As well as your patients and their loved ones, it’s likely you’ll interact with a wide range of other professionals, including doctors, social workers, health visitors and psychiatrists. 

What does a clinical psychologist do? 

Working closely with your patients, you will employ psychological methods and research to diagnose, assess and manage their condition. You may be undertaking psychometric tests, interviews or observations to get a better understanding of the situation, before recommending courses of treatment e.g. counselling or therapy. 

How to become a clinical psychologist:

  1. Gain a BPS accredited Psychology BSc or MSc (conversion) and GBC.
  2. Complete a BPS accredited Doctorate in Clinical Psychology.

Top tip:  Most Clinical Psychology Doctorate courses accept applications through the Clearing House for Postgraduate Courses in Clinical Psychology but not all: do your research. 


7. Occupational Psychologist

Occupational Psychologist in office

What is an occupational psychologist?

The occupational psychology profession is concerned with the ways in which organisations, and their employees, behave. It’s their task to ensure that people are performing as effectively as possible at work to help drive organisational success. They’re also key in making sure staff are satisfied in their jobs.

Who does an occupational psychologist work with?

You can expect to be based within an office environment, either as a contractor or permanent employee, and working alongside managers and HR professionals, as well as employees.

What does an occupational psychologist do?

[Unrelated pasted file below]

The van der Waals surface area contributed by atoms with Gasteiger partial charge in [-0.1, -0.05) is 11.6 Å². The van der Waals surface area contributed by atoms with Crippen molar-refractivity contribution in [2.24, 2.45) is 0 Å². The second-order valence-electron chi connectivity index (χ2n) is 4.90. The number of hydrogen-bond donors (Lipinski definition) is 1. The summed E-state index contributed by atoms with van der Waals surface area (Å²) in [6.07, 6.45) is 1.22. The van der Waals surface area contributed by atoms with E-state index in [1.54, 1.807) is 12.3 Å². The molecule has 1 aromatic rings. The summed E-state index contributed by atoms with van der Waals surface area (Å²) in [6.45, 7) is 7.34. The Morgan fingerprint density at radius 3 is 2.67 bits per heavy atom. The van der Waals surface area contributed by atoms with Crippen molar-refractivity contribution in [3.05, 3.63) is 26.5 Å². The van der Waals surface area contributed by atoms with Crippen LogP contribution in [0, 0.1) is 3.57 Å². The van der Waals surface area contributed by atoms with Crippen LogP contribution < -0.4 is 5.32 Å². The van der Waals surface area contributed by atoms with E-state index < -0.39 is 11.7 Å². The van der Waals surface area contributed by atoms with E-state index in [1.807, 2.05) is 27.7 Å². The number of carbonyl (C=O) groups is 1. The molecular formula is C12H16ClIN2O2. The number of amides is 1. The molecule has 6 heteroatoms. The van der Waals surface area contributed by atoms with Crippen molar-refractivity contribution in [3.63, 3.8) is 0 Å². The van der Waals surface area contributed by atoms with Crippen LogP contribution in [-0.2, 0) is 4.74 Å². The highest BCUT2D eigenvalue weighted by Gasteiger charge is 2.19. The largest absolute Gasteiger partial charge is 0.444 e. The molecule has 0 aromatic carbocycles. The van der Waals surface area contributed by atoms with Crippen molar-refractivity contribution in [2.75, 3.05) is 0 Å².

You’ll be key in cultivating a business’ culture and keeping employees motivated and happy. You may be involved in:

  • Making sure the office environment is maximised to encourage productivity
  • The hiring and assessment of new personnel (for example developing psychometric tests and interview or assessment centre tasks)
  • Developing talent management processes, including the development of appraisal systems
  • Providing coaching to help employees achieve their company and personal objectives
  • Helping to drive smooth, effective organisational change
  • Assisting in employee/management disputes

How to become an occupational psychologist:

  1. Gain a BPS accredited Psychology BSc or MSc (conversion) and GBC.
  2. Gain a BPS accredited Masters in Occupational Psychology, like our distance learning MSc course.
  3. Complete Stage 2 of the Society’s Qualification in Occupational Psychology (two years supervised practice).

Top tip: Occupational psychologists are found in businesses of all shapes and sizes.  It’s worth doing some research and thinking about where you could see yourself working.


Broaden Your Mind With Our BPS Accredited Degree

If you’re interested in pursuing a career in any of the fields above, taking our distance learning Psychology MSc (conversion) is a great first step. Accredited by the BPS, it will provide you with the essential qualification that you will need to gain GBC into the sector, whilst giving you the freedom to study part time, whenever and wherever you want. 


what jobs are there in psychology.
what jobs are there in psychology.
what jobs are there in psychology.
what jobs are there in psychology.